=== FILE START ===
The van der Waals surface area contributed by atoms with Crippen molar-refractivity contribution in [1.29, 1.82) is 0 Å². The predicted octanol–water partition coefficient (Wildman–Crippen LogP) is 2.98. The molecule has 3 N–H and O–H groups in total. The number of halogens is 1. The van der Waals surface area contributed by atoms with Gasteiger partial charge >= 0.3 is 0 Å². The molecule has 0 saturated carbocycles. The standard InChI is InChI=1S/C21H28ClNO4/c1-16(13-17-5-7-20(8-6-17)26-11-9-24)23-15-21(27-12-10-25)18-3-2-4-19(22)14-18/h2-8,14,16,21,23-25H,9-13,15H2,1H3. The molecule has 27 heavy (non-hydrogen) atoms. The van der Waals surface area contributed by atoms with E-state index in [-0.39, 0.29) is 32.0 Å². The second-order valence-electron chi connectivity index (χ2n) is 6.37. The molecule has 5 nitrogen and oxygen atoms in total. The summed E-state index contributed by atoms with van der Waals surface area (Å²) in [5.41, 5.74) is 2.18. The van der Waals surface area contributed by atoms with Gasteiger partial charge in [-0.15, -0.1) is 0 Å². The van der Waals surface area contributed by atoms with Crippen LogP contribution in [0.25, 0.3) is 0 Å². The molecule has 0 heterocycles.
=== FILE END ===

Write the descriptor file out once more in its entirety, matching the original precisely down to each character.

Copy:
The van der Waals surface area contributed by atoms with Crippen molar-refractivity contribution in [1.29, 1.82) is 0 Å². The predicted octanol–water partition coefficient (Wildman–Crippen LogP) is 2.98. The molecule has 3 N–H and O–H groups in total. The number of halogens is 1. The van der Waals surface area contributed by atoms with Gasteiger partial charge >= 0.3 is 0 Å². The molecule has 0 saturated carbocycles. The standard InChI is InChI=1S/C21H28ClNO4/c1-16(13-17-5-7-20(8-6-17)26-11-9-24)23-15-21(27-12-10-25)18-3-2-4-19(22)14-18/h2-8,14,16,21,23-25H,9-13,15H2,1H3. The molecule has 27 heavy (non-hydrogen) atoms. The van der Waals surface area contributed by atoms with E-state index in [-0.39, 0.29) is 32.0 Å². The second-order valence-electron chi connectivity index (χ2n) is 6.37. The molecule has 5 nitrogen and oxygen atoms in total. The summed E-state index contributed by atoms with van der Waals surface area (Å²) in [5.41, 5.74) is 2.18. The van der Waals surface area contributed by atoms with Gasteiger partial charge in [-0.15, -0.1) is 0 Å². The van der Waals surface area contributed by atoms with Crippen LogP contribution in [0.25, 0.3) is 0 Å². The molecule has 0 heterocycles.